Peter Dent, a pediatrician who founded the McMaster Children’s Hospital (MCH) and was a professor emeritus of McMaster University, has left a legacy of both academic and health care leadership.
He also left many memories of a well-dressed, caring gentleman who always made everyone feel recognized and appreciated.
He died Sept. 23 at the age of 85.
“Peter Dent was a brilliant academic physician and role model to so many,” said Paul O’Byrne, dean and vice-president of the Faculty of Health Sciences.
“He was the kind of doctor that everyone would like to have, as he was knowledgeable, caring and had a confidence that you could trust.
“He was also a wonderful colleague, being not only very congenial, smart, an excellent negotiator and a friend to a lot of people, but also passionate about the Faculty of Heath Sciences and its success. He was someone who was accorded the unqualified admiration and respect of everyone who knew him. He will be very sadly missed."
Dent, a pediatrician with training in rheumatology and immunology, joined McMaster’s fledgling medical school in 1968 as a research scientist in immunology.
The research team was noted for its international impact in what was a relatively undeveloped field, and Dent created Canada’s first multidisciplinary program in immunology and virology.
While chair of McMaster’s Department of Pediatrics from 1980 to 1990, he founded McMaster Children’s Hospital. He also led the development of Hamilton’s Ronald McDonald House for the families of sick children in the hospital.
He held several senior hospital appointments as vice-president (medicine) for Chedoke McMaster Hospital and director of research for Hamilton Health Sciences from 1990 to 1997.
After becoming professor emeritus in 1996, he became the associate vice-president, clinical services for the Faculty of Health Sciences from 2002 to 2012, and he was instrumental in negotiating with the Ontario Ministry of Health and Long Term Care for a new way of funding academic physicians.
He also remained active as a clinician at McMaster Children’s Hospital in the care of children with rheumatologic and immune deficiency diseases. He retired as head of pediatric rheumatology at McMaster in 2015, and from clinical service in 2020.
He received several local and national awards for his achievements. In 2017, he was named as a member of the Order of Canada, the highest civilian honour in the country. In 2004 he received the James T. Cassidy Award for excellence in teaching and patient care from the American Academy of Pediatrics; in 1996, Hamilton Health Sciences’ Cornerstone Award; in 2008, he joined the Hamilton Gallery of Distinction; and, in 2015, the Faculty’s Community of Distinction.
Angelo Mikrogianakis, chair of pediatrics for McMaster and chief of pediatrics for McMaster Children’s Hospital, said Dent was highly respected and influential teacher, mentor and leader in pediatrics.
“Our community will be forever grateful to him as one of the architects responsible for establishing McMaster Children’s Hospital – a proud piece of his legacy that will continue to serve families in our region and beyond for years to come.
“His contributions to clinical care, research, and leadership in the field of pediatric rheumatology and immunology were immense and far reaching,” Mikrogianakis said.
“He was a constant presence in our academic department – always ready to collaborate and advise in order to care for children and improve their well-being. He has had a profound impact on so many of us and he will be deeply missed.”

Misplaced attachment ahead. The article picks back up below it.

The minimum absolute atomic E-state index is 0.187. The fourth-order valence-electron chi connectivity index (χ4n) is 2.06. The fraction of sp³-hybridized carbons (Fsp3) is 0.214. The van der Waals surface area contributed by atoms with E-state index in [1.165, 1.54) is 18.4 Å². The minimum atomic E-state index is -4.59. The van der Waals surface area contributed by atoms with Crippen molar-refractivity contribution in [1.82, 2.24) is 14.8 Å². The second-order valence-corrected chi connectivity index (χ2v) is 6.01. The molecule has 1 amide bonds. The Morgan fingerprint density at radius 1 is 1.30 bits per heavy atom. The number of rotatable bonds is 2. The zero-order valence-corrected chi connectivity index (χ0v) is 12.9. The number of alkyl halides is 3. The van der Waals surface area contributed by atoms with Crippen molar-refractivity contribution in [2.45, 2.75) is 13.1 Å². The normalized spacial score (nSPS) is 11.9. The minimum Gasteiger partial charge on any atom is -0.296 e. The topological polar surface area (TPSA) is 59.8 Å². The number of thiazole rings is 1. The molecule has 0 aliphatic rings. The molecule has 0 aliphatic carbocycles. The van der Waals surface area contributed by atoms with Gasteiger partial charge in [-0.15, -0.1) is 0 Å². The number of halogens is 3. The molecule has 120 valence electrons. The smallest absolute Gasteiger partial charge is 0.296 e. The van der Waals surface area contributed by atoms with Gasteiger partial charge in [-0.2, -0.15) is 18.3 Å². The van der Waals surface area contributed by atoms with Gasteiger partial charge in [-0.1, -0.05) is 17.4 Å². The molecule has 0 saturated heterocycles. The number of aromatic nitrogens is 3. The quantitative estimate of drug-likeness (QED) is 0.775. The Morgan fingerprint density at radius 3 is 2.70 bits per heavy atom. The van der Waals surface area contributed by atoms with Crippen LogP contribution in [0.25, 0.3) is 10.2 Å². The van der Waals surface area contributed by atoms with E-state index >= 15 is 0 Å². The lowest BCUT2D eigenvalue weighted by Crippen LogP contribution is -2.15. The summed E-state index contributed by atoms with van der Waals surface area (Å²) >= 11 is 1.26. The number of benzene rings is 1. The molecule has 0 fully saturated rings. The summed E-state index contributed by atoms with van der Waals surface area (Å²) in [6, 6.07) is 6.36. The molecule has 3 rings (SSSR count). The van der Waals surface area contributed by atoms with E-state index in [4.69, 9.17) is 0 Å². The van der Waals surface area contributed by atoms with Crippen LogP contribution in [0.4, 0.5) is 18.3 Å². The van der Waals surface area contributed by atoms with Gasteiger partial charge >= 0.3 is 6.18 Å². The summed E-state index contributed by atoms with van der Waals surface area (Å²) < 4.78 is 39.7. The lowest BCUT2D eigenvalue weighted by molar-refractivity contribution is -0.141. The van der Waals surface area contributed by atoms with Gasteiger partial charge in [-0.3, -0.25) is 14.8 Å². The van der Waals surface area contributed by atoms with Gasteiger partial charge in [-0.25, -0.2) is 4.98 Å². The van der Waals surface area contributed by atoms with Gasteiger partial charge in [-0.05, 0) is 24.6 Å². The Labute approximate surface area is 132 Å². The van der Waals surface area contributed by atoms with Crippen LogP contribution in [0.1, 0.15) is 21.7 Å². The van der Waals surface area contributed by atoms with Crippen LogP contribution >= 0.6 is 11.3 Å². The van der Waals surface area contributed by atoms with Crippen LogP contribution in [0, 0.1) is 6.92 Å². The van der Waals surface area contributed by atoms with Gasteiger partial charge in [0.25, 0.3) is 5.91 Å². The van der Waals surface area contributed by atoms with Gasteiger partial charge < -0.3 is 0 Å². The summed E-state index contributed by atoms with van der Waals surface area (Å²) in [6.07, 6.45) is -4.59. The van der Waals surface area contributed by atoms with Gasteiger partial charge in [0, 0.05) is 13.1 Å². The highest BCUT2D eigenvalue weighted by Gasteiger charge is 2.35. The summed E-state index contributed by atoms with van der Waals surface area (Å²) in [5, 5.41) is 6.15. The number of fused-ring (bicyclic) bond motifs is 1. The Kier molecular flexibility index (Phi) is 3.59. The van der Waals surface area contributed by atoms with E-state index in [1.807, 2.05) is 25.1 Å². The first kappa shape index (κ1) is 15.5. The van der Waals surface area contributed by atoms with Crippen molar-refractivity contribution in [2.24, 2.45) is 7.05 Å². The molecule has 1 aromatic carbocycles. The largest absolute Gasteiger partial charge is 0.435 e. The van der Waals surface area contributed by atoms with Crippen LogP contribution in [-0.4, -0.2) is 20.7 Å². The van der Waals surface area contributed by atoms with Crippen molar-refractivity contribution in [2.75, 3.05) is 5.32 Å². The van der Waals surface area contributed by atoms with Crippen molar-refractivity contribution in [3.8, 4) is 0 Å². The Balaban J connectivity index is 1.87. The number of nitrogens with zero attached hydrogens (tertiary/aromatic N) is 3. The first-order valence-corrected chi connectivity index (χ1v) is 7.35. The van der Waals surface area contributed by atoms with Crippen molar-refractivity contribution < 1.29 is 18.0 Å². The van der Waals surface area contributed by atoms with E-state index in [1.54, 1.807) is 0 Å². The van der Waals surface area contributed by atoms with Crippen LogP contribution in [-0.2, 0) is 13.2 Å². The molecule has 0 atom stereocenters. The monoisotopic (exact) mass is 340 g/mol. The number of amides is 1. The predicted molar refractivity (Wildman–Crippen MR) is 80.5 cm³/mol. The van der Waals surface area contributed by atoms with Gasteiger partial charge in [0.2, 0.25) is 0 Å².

Besides his work, Dent was known for his warm, friendly manner, his natty dressing, his love of the arts, and his expertise growing dahlia flowers.
John Kelton, a professor of medicine and former dean and vice-president of McMaster’s Faculty of Health Sciences, said: “Dr. Dent is a remarkable role model, not only for his clinical work, but also as a leader, volunteer and advocate for improving child and youth health in the community.
“He has been a constant source of wisdom for me and generations of pediatricians and health-care leaders.”
Kelton described Dent as a gentleman who treated everyone with respect and considered every opinion carefully.
“At meetings I would attend, he would appear five minutes early to say hello to the staff, always with a happy comment and curiosity about their lives and families. I knew it was August without looking at the calendar because Peter would bring in bouquets of dahlias from his garden to put on everyone's desk.”
Dent was an intelligent, kind physician, said Kevin Sulewski, who was the Faculty’s chief operating officer during Dent’s years as assistant vice-president, clinical services.
“He was a gentleman and a scholar, a lover of the arts. Outside of work, we would often run into each other at the symphony, art gallery or Hamilton’s film festivals. He also had a flair for style, always a brightly coloured handkerchief in his blazer pocket.”
Dent was unassuming, always sharing the recognition when he received awards for his achievements.
"I've just been very lucky," he said, upon receiving the Order of Canada. "I've been in the right place at the right time, and things eventually fell into place."
In response to interest in the impact of Dent’s work, a collaborative fund has been created by McMaster University and Hamilton Health Sciences. The funds of the Dr. Peter Dent Memorial Award will be used to honour his legacy. The McMaster fund may be found at: https://bit.ly/3ERKTBc . There is also a Hamilton Health Sciences Foundation site that is fundraising for the same fund.
He leaves his wife Diane Dent, and three daughters Jennifer, Ashley and Rebecca and their families. Funeral arrangements details are available through Smith’s Funeral Home on Brant Street, Burlington.